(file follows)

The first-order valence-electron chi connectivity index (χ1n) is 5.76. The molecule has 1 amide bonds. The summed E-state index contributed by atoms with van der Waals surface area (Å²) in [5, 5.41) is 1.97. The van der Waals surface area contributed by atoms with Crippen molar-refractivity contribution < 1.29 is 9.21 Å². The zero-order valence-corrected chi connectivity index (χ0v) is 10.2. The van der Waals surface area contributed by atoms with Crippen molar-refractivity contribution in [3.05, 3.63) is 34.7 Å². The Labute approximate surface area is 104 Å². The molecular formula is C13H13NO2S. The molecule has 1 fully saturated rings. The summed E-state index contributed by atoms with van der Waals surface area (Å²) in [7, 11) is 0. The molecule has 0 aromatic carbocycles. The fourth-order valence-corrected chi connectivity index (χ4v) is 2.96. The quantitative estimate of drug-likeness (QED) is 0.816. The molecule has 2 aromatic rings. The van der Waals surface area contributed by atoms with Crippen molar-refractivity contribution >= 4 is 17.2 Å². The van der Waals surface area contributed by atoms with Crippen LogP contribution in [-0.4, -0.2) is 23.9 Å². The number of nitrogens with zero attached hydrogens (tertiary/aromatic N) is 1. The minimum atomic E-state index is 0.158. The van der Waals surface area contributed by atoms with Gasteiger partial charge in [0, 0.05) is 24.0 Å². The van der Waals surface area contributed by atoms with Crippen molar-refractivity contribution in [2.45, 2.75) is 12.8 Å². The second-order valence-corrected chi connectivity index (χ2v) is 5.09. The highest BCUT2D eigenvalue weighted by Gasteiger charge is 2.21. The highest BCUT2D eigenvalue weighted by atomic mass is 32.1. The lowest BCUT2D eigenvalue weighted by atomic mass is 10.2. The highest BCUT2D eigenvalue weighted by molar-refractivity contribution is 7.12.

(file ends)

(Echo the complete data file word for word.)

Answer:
The first-order valence-electron chi connectivity index (χ1n) is 5.76. The molecule has 1 amide bonds. The summed E-state index contributed by atoms with van der Waals surface area (Å²) in [5, 5.41) is 1.97. The van der Waals surface area contributed by atoms with Crippen molar-refractivity contribution < 1.29 is 9.21 Å². The zero-order valence-corrected chi connectivity index (χ0v) is 10.2. The van der Waals surface area contributed by atoms with Crippen molar-refractivity contribution in [3.05, 3.63) is 34.7 Å². The Labute approximate surface area is 104 Å². The molecular formula is C13H13NO2S. The molecule has 1 fully saturated rings. The summed E-state index contributed by atoms with van der Waals surface area (Å²) in [7, 11) is 0. The molecule has 0 aromatic carbocycles. The fourth-order valence-corrected chi connectivity index (χ4v) is 2.96. The quantitative estimate of drug-likeness (QED) is 0.816. The molecule has 2 aromatic rings. The van der Waals surface area contributed by atoms with Crippen molar-refractivity contribution >= 4 is 17.2 Å². The van der Waals surface area contributed by atoms with Crippen LogP contribution in [-0.4, -0.2) is 23.9 Å². The number of nitrogens with zero attached hydrogens (tertiary/aromatic N) is 1. The minimum atomic E-state index is 0.158. The van der Waals surface area contributed by atoms with Gasteiger partial charge in [0, 0.05) is 24.0 Å². The van der Waals surface area contributed by atoms with Crippen molar-refractivity contribution in [2.45, 2.75) is 12.8 Å². The second-order valence-corrected chi connectivity index (χ2v) is 5.09. The highest BCUT2D eigenvalue weighted by Gasteiger charge is 2.21. The highest BCUT2D eigenvalue weighted by atomic mass is 32.1. The lowest BCUT2D eigenvalue weighted by atomic mass is 10.2. The highest BCUT2D eigenvalue weighted by molar-refractivity contribution is 7.12.